What’s inside of the soil beneath your feet? Soil contains nutrients that are important to the DNA and survival of plants, and the ecosystem as a whole. Clean soil can help us keep our environment clean, but dirty soil can have serious consequences, from water pollution to air pollution and everything in between. Let’s explore the importance of healthy soil.
The importance of healthy soil
What makes healthy soil? The number one thing is to avoid having a mono-culture farming area. A mono-culture system is when an entire field is planted with a single crop like corn or wheat. These crops can strip nutrients from the soil as they grow and need a steady supply of nitrogen fertilizer in order to thrive. This approach also disrupts natural ecosystems by removing crop diversity, which reduces native biodiversity and contributes to desertification in areas where rain falls sporadically but not heavily.
The Importance of DNA
DNA is one of many tools used by plants and animals to stay alive. Just like we humans have DNA in our cells, organisms use DNA to pass on traits to their offspring. This means that if there’s a change in a plant or animal’s DNA, those changes could be passed down to future generations. If you’re interested in keeping ecosystems healthy, it’s important to know that some of these changes can be positive while others may be negative.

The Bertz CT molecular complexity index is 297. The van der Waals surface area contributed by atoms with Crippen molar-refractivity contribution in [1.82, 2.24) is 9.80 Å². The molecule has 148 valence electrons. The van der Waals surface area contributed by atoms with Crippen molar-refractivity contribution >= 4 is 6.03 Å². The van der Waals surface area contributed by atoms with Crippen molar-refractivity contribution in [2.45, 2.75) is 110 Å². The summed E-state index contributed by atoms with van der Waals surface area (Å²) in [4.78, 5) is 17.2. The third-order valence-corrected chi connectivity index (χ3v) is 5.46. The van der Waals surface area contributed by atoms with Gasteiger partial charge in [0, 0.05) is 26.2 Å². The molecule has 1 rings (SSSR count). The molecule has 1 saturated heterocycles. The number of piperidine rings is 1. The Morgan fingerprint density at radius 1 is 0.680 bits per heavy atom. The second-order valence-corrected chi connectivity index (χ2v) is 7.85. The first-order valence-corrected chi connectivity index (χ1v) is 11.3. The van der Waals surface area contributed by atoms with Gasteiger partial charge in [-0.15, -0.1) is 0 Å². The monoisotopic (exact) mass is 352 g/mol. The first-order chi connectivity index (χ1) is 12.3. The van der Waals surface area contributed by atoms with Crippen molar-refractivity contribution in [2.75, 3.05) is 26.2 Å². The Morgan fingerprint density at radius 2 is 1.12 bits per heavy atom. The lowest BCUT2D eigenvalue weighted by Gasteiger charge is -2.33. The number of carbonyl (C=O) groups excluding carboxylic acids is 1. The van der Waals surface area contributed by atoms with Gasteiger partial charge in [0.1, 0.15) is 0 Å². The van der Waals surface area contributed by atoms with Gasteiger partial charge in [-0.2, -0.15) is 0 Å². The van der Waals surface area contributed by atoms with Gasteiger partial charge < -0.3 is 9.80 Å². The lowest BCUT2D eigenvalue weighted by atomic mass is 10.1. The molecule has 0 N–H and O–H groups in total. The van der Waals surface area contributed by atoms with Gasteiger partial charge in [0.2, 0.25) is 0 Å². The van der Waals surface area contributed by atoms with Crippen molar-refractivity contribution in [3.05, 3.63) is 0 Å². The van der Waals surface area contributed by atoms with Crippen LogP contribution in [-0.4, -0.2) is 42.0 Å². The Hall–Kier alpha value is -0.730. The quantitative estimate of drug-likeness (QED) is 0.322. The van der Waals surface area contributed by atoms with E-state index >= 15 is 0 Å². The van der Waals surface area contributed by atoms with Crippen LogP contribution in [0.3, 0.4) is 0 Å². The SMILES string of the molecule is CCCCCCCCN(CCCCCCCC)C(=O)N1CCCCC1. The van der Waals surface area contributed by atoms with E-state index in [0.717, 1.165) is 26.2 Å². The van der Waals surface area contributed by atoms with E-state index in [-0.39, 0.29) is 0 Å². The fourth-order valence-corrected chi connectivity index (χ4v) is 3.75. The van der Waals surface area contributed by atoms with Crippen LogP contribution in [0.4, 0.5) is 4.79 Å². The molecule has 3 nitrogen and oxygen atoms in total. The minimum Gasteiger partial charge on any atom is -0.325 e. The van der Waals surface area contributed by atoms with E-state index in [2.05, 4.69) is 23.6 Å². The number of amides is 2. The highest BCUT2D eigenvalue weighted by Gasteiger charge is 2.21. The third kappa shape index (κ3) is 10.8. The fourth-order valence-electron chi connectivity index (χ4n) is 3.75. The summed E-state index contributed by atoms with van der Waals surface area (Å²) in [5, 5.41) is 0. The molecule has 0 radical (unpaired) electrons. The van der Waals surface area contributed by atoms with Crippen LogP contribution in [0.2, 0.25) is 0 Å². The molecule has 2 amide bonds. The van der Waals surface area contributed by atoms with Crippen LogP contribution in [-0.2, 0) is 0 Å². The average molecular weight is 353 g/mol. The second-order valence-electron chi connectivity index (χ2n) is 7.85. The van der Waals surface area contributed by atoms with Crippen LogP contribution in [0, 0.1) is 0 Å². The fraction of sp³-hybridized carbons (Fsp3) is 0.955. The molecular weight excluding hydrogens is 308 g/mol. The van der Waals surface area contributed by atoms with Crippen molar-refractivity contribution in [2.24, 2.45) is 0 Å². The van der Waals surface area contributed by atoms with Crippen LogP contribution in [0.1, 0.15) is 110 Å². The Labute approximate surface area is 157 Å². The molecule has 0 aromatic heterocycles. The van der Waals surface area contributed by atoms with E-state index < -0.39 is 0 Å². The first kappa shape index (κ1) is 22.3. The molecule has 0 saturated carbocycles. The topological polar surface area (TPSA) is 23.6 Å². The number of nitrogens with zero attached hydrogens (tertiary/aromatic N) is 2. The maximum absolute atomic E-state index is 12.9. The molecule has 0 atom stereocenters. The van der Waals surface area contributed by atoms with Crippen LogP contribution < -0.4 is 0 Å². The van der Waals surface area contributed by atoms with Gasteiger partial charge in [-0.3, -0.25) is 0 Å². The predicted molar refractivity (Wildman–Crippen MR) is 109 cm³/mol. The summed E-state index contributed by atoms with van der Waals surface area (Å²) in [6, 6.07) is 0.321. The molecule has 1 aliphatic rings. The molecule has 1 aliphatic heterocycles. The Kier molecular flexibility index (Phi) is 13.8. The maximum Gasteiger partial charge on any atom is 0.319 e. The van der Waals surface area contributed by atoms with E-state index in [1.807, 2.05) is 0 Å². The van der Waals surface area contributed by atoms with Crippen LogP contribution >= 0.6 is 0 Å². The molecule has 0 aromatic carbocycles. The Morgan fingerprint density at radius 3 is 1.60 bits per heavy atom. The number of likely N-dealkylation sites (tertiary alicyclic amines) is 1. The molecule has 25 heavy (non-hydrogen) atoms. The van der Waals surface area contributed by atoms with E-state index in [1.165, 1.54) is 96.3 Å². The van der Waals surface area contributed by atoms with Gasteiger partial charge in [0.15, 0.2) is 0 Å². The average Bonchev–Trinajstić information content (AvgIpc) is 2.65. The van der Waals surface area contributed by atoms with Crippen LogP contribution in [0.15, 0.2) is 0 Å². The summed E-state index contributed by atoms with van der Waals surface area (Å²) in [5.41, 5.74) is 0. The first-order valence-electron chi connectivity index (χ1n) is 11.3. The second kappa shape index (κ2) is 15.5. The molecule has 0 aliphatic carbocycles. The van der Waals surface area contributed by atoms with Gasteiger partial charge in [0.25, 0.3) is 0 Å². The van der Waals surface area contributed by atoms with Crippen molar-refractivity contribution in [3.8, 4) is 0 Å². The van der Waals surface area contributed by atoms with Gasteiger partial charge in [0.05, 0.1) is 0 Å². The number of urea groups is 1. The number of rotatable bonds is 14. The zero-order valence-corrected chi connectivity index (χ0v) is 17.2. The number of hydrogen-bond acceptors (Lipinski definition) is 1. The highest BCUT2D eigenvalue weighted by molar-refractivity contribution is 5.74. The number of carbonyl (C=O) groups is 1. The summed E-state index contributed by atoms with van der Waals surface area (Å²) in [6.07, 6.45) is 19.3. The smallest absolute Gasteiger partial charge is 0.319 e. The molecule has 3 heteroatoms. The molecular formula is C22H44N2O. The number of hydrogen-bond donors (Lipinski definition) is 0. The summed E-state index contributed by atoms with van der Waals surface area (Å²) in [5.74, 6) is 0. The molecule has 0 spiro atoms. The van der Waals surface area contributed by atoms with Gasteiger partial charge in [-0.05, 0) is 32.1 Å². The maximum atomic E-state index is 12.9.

Ecosystems in Our Soil
Our soil has a lot more to it than just dirt! In fact, each single handful may have about as many as 2 million microorganisms. These microorganisms contribute to our planet in a number of ways, but one area that you might not have considered is how they affect soil ecosystems. By understanding how organisms interact with each other, we can better understand and conserve certain areas for sustainable food production. Without these microbes, plants would never be able to grow! And we certainly wouldn’t be able to eat!